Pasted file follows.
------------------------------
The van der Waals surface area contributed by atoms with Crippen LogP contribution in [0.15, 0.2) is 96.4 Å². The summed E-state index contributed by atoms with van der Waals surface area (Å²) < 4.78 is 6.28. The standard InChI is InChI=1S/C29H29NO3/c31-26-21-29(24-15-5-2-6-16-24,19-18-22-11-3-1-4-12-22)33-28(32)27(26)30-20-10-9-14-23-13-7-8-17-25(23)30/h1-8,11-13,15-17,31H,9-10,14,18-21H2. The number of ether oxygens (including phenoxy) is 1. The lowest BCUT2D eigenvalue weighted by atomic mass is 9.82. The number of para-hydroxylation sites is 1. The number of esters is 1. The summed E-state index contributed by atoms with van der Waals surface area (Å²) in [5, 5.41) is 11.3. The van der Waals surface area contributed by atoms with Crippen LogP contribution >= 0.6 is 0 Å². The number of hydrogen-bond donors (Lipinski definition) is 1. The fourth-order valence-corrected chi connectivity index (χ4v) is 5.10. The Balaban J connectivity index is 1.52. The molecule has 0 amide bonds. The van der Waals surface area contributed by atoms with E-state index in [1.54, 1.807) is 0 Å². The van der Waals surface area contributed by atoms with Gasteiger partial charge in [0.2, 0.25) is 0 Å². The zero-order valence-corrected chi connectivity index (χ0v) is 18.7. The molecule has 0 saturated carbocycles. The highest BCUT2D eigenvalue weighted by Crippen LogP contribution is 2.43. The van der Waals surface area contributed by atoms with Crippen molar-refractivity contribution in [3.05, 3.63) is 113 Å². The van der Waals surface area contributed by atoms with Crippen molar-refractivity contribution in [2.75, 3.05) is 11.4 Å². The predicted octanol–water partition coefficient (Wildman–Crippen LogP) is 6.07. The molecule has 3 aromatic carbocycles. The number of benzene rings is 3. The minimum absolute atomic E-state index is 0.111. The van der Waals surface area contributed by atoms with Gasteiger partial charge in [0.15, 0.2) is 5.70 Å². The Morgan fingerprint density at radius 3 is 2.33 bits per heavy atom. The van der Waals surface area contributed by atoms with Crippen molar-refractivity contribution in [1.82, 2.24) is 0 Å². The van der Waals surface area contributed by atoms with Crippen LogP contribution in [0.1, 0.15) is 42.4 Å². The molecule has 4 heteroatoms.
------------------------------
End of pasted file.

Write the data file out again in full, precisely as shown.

The van der Waals surface area contributed by atoms with Crippen LogP contribution in [0.15, 0.2) is 96.4 Å². The summed E-state index contributed by atoms with van der Waals surface area (Å²) < 4.78 is 6.28. The standard InChI is InChI=1S/C29H29NO3/c31-26-21-29(24-15-5-2-6-16-24,19-18-22-11-3-1-4-12-22)33-28(32)27(26)30-20-10-9-14-23-13-7-8-17-25(23)30/h1-8,11-13,15-17,31H,9-10,14,18-21H2. The number of ether oxygens (including phenoxy) is 1. The lowest BCUT2D eigenvalue weighted by atomic mass is 9.82. The number of para-hydroxylation sites is 1. The number of esters is 1. The summed E-state index contributed by atoms with van der Waals surface area (Å²) in [5, 5.41) is 11.3. The van der Waals surface area contributed by atoms with Crippen LogP contribution >= 0.6 is 0 Å². The number of hydrogen-bond donors (Lipinski definition) is 1. The fourth-order valence-corrected chi connectivity index (χ4v) is 5.10. The Balaban J connectivity index is 1.52. The molecule has 0 amide bonds. The van der Waals surface area contributed by atoms with E-state index in [1.54, 1.807) is 0 Å². The van der Waals surface area contributed by atoms with Gasteiger partial charge in [0.2, 0.25) is 0 Å². The zero-order valence-corrected chi connectivity index (χ0v) is 18.7. The molecule has 0 saturated carbocycles. The highest BCUT2D eigenvalue weighted by Crippen LogP contribution is 2.43. The van der Waals surface area contributed by atoms with Crippen molar-refractivity contribution in [3.05, 3.63) is 113 Å². The van der Waals surface area contributed by atoms with Crippen molar-refractivity contribution in [2.75, 3.05) is 11.4 Å². The predicted octanol–water partition coefficient (Wildman–Crippen LogP) is 6.07. The molecule has 3 aromatic carbocycles. The number of benzene rings is 3. The minimum absolute atomic E-state index is 0.111. The van der Waals surface area contributed by atoms with Gasteiger partial charge in [0.15, 0.2) is 5.70 Å². The Morgan fingerprint density at radius 3 is 2.33 bits per heavy atom. The van der Waals surface area contributed by atoms with Crippen molar-refractivity contribution in [1.82, 2.24) is 0 Å². The van der Waals surface area contributed by atoms with Crippen LogP contribution in [0.1, 0.15) is 42.4 Å². The molecule has 4 heteroatoms.